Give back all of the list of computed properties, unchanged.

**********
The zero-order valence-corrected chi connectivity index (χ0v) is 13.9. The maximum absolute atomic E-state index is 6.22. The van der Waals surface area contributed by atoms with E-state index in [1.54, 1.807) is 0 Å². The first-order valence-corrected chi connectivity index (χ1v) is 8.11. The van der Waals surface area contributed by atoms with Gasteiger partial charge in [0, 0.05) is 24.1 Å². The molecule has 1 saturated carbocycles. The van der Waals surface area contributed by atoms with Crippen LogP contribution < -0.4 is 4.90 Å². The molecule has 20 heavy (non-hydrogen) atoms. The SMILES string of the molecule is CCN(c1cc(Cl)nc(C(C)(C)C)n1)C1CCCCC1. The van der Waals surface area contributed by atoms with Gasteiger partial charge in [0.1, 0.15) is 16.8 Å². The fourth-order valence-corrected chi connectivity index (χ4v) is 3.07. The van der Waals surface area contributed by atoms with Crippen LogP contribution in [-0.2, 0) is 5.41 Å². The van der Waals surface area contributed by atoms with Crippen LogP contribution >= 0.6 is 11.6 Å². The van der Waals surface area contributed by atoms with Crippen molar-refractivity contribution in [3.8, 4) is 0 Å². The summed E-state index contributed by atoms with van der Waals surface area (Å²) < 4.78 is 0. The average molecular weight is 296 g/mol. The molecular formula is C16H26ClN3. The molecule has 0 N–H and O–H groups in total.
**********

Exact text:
The zero-order valence-corrected chi connectivity index (χ0v) is 13.9. The maximum absolute atomic E-state index is 6.22. The van der Waals surface area contributed by atoms with E-state index in [1.54, 1.807) is 0 Å². The first-order valence-corrected chi connectivity index (χ1v) is 8.11. The van der Waals surface area contributed by atoms with Gasteiger partial charge in [0, 0.05) is 24.1 Å². The molecule has 1 saturated carbocycles. The van der Waals surface area contributed by atoms with Crippen LogP contribution < -0.4 is 4.90 Å². The molecule has 20 heavy (non-hydrogen) atoms. The SMILES string of the molecule is CCN(c1cc(Cl)nc(C(C)(C)C)n1)C1CCCCC1. The van der Waals surface area contributed by atoms with Gasteiger partial charge in [0.1, 0.15) is 16.8 Å². The fourth-order valence-corrected chi connectivity index (χ4v) is 3.07. The van der Waals surface area contributed by atoms with Crippen LogP contribution in [-0.2, 0) is 5.41 Å². The van der Waals surface area contributed by atoms with Crippen LogP contribution >= 0.6 is 11.6 Å². The van der Waals surface area contributed by atoms with Crippen molar-refractivity contribution in [3.8, 4) is 0 Å². The summed E-state index contributed by atoms with van der Waals surface area (Å²) < 4.78 is 0. The average molecular weight is 296 g/mol. The molecular formula is C16H26ClN3. The molecule has 0 N–H and O–H groups in total.